‘Charts for a Resurrection’ by Dima Srouji at Lawrie Shabibi

Lawrie Shabibi presents the debut solo exhibition of Dima Srouji, titled ‘Charts for a Resurrection,’ from May 7 until July 6, 2024.

Dima Srouji, Maternal Labour 2, 2024, Print on raw aluminium, 40 x 28 cm, Courtesy the artist and Lawrie Shabibi

In this exhibition, Srouji’s work transcends traditional boundaries, merging art, architecture, and research to offer political commentary and shape urban environments. Collaborating with archaeologists, anthropologists, and artisans, she crafts installations, products, and writings that explore identity, globalisation, and displacement. Through diverse mediums like glass, text, and film, Srouji delves into themes of ground, objects, and living archives, seeking moments of imaginary liberation within historical strata.

The exhibition comprises two distinct spaces: the expansive terrain and the intimate chapel, each housing installations and archival prints blending historical artefacts with fictional archaeological sites.

Dima Srouji, Maternal Labour 8, 2024, Print on raw aluminium, 40 x 28 cm, Courtesy the artist and Lawrie Shabibi

In the larger space, stone-carved windows with coloured glass envision future archaeological monuments in Palestine, incorporating the traditional Qamariya technique. Nine-square grid installations depict the surface and underground layers of the earth, revealing partially excavated glass vessels and complex strata, including iconic structures like the Church of the Holy Sepulchre and the Dome of the Rock.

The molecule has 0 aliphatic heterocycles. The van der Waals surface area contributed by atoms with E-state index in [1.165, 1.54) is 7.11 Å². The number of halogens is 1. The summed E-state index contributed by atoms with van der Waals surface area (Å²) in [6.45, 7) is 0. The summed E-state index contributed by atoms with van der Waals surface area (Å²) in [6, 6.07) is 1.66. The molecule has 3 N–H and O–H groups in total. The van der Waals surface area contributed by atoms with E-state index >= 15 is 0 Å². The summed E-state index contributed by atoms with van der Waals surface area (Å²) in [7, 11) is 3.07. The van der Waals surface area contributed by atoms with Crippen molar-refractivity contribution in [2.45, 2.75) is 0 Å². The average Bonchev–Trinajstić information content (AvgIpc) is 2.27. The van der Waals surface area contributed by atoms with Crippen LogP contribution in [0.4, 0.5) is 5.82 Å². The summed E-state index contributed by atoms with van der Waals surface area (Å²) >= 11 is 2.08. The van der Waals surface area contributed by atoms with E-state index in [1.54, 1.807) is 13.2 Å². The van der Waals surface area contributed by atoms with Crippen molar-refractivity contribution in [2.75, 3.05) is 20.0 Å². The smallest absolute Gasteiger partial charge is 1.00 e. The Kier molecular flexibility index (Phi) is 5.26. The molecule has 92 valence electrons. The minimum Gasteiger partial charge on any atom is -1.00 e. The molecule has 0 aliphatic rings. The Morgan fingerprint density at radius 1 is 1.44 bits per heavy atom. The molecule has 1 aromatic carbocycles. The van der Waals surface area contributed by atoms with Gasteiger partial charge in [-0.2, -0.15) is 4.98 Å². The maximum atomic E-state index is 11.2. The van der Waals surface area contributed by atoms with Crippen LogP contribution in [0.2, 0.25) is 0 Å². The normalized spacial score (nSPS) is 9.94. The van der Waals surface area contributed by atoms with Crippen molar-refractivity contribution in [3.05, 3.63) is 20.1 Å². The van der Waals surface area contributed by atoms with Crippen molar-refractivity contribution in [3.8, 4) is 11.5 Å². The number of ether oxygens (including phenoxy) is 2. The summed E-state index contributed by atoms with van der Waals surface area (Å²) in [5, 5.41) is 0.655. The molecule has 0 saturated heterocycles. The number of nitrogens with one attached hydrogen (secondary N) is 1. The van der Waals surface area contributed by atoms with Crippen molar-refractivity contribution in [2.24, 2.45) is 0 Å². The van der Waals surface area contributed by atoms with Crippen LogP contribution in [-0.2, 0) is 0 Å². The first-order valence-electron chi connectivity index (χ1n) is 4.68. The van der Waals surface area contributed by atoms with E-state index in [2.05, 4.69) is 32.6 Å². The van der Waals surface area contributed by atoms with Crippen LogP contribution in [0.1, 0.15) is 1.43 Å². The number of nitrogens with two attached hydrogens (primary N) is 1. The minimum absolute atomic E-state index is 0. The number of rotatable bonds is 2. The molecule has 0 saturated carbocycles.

‘Maternal Labour’ celebrates women who excavated land labelled as ‘basket girls,’ extracting artefacts for Western institutions.

‘The Red River,’ featuring suspended hand-blown glass sculptures, reflects on the Belus River’s significance in glass-making and its pollution by nearby industries, symbolising the broader memory of Palestine.

The chapel-like space houses replicas of archaeological vessels, offering a sanctuary for mourning and meditation amidst Palestine’s tragedy. Here, Srouji imagines the afterlives of the departed and envisions a liberated future Palestine through fictional artefacts, fostering healing and reflection.

About Dima Srouji

Dima Srouji, born in Palestine in 1990, is a Yale School of Architecture graduate and leads MA City Design studios at the Royal College of Art. She delves into the cultural significance of the ground, employing mediums like glass, text, and film to question cultural heritage in the Middle East, particularly in Palestine. Collaborating with various experts, including archaeologists and sound designers, her work has been showcased internationally, including at the Sharjah Art Biennial and the Victoria & Albert Museum. Srouji’s pieces reside in permanent collections at the Corning Museum of Glass and the Stedelijk Museum Amsterdam.

Location: Lawrie Shabibi, Dubai

Dates: May 7 – July 6, 2024.



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